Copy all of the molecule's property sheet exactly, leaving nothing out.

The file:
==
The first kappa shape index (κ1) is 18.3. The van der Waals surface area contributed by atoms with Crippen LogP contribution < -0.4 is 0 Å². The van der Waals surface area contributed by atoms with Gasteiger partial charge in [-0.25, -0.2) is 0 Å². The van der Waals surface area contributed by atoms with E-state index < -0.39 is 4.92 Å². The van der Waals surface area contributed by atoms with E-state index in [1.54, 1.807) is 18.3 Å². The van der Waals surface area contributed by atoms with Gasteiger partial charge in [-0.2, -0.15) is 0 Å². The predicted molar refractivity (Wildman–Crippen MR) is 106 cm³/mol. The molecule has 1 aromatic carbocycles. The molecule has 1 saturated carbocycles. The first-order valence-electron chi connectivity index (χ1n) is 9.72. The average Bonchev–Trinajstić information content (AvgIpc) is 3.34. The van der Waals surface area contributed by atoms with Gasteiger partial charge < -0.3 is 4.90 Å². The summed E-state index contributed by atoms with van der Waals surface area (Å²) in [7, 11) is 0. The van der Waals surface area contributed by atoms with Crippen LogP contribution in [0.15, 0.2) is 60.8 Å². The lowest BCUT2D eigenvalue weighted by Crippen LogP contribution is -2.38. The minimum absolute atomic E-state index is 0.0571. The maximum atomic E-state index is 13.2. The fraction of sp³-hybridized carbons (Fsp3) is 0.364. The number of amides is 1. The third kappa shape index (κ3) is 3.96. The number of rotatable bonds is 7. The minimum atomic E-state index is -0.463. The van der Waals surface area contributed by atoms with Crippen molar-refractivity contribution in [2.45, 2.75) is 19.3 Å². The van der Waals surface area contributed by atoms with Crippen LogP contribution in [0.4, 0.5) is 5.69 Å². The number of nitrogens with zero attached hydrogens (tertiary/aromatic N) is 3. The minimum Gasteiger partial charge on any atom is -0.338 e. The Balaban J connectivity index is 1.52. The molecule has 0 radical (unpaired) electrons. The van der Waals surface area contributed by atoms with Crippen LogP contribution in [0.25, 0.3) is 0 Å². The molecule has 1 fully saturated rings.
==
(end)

The first kappa shape index (κ1) is 18.3. The van der Waals surface area contributed by atoms with Crippen LogP contribution < -0.4 is 0 Å². The van der Waals surface area contributed by atoms with Gasteiger partial charge in [-0.25, -0.2) is 0 Å². The van der Waals surface area contributed by atoms with E-state index < -0.39 is 4.92 Å². The van der Waals surface area contributed by atoms with E-state index in [1.54, 1.807) is 18.3 Å². The van der Waals surface area contributed by atoms with Gasteiger partial charge in [-0.2, -0.15) is 0 Å². The predicted molar refractivity (Wildman–Crippen MR) is 106 cm³/mol. The molecule has 1 aromatic carbocycles. The molecule has 1 saturated carbocycles. The first-order valence-electron chi connectivity index (χ1n) is 9.72. The average Bonchev–Trinajstić information content (AvgIpc) is 3.34. The van der Waals surface area contributed by atoms with Gasteiger partial charge < -0.3 is 4.90 Å². The summed E-state index contributed by atoms with van der Waals surface area (Å²) in [7, 11) is 0. The van der Waals surface area contributed by atoms with Crippen LogP contribution in [0.15, 0.2) is 60.8 Å². The lowest BCUT2D eigenvalue weighted by Crippen LogP contribution is -2.38. The minimum absolute atomic E-state index is 0.0571. The maximum atomic E-state index is 13.2. The fraction of sp³-hybridized carbons (Fsp3) is 0.364. The number of amides is 1. The third kappa shape index (κ3) is 3.96. The number of rotatable bonds is 7. The minimum atomic E-state index is -0.463. The van der Waals surface area contributed by atoms with Crippen molar-refractivity contribution in [2.45, 2.75) is 19.3 Å². The van der Waals surface area contributed by atoms with Crippen LogP contribution in [0.4, 0.5) is 5.69 Å². The number of nitrogens with zero attached hydrogens (tertiary/aromatic N) is 3. The minimum Gasteiger partial charge on any atom is -0.338 e. The Balaban J connectivity index is 1.52. The molecule has 0 radical (unpaired) electrons. The van der Waals surface area contributed by atoms with Crippen LogP contribution in [0.25, 0.3) is 0 Å². The molecule has 1 fully saturated rings.